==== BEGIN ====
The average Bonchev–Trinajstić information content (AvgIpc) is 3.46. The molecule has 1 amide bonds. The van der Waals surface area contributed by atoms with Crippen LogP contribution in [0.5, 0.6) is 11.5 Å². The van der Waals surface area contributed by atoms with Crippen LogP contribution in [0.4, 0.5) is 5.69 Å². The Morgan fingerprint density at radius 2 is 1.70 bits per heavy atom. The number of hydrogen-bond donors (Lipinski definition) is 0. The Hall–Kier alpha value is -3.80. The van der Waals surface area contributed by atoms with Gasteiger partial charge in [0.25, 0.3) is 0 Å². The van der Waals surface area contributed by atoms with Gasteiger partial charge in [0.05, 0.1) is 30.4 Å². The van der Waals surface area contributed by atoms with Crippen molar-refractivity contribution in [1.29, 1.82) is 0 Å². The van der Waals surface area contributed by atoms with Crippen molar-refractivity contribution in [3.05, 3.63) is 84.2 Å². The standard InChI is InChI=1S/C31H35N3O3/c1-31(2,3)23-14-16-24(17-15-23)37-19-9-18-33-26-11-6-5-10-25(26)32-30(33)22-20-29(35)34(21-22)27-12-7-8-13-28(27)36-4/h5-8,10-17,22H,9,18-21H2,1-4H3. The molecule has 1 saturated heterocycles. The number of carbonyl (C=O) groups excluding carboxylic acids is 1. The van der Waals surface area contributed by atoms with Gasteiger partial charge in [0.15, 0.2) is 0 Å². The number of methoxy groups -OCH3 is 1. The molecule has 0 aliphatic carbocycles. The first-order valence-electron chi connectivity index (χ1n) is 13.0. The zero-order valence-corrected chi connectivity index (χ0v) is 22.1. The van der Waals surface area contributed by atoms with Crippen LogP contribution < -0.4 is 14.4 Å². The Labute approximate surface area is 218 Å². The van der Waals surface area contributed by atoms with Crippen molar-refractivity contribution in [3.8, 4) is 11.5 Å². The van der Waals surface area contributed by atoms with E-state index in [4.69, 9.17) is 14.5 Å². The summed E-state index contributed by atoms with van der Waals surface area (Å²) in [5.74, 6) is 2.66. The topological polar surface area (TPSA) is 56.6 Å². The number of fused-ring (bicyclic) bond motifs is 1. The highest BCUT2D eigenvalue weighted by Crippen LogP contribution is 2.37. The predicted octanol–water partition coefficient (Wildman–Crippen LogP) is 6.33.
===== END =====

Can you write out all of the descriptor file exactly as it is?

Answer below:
The average Bonchev–Trinajstić information content (AvgIpc) is 3.46. The molecule has 1 amide bonds. The van der Waals surface area contributed by atoms with Crippen LogP contribution in [0.5, 0.6) is 11.5 Å². The van der Waals surface area contributed by atoms with Crippen LogP contribution in [0.4, 0.5) is 5.69 Å². The Morgan fingerprint density at radius 2 is 1.70 bits per heavy atom. The number of hydrogen-bond donors (Lipinski definition) is 0. The Hall–Kier alpha value is -3.80. The van der Waals surface area contributed by atoms with Gasteiger partial charge in [0.25, 0.3) is 0 Å². The van der Waals surface area contributed by atoms with Gasteiger partial charge in [0.05, 0.1) is 30.4 Å². The van der Waals surface area contributed by atoms with Crippen molar-refractivity contribution in [1.29, 1.82) is 0 Å². The van der Waals surface area contributed by atoms with Crippen molar-refractivity contribution in [3.05, 3.63) is 84.2 Å². The standard InChI is InChI=1S/C31H35N3O3/c1-31(2,3)23-14-16-24(17-15-23)37-19-9-18-33-26-11-6-5-10-25(26)32-30(33)22-20-29(35)34(21-22)27-12-7-8-13-28(27)36-4/h5-8,10-17,22H,9,18-21H2,1-4H3. The molecule has 1 saturated heterocycles. The number of carbonyl (C=O) groups excluding carboxylic acids is 1. The van der Waals surface area contributed by atoms with Gasteiger partial charge in [0.15, 0.2) is 0 Å². The number of methoxy groups -OCH3 is 1. The molecule has 0 aliphatic carbocycles. The first-order valence-electron chi connectivity index (χ1n) is 13.0. The zero-order valence-corrected chi connectivity index (χ0v) is 22.1. The van der Waals surface area contributed by atoms with Crippen LogP contribution < -0.4 is 14.4 Å². The Labute approximate surface area is 218 Å². The van der Waals surface area contributed by atoms with Crippen molar-refractivity contribution in [3.8, 4) is 11.5 Å². The van der Waals surface area contributed by atoms with E-state index in [4.69, 9.17) is 14.5 Å². The summed E-state index contributed by atoms with van der Waals surface area (Å²) in [5.74, 6) is 2.66. The topological polar surface area (TPSA) is 56.6 Å². The number of fused-ring (bicyclic) bond motifs is 1. The highest BCUT2D eigenvalue weighted by Crippen LogP contribution is 2.37. The predicted octanol–water partition coefficient (Wildman–Crippen LogP) is 6.33.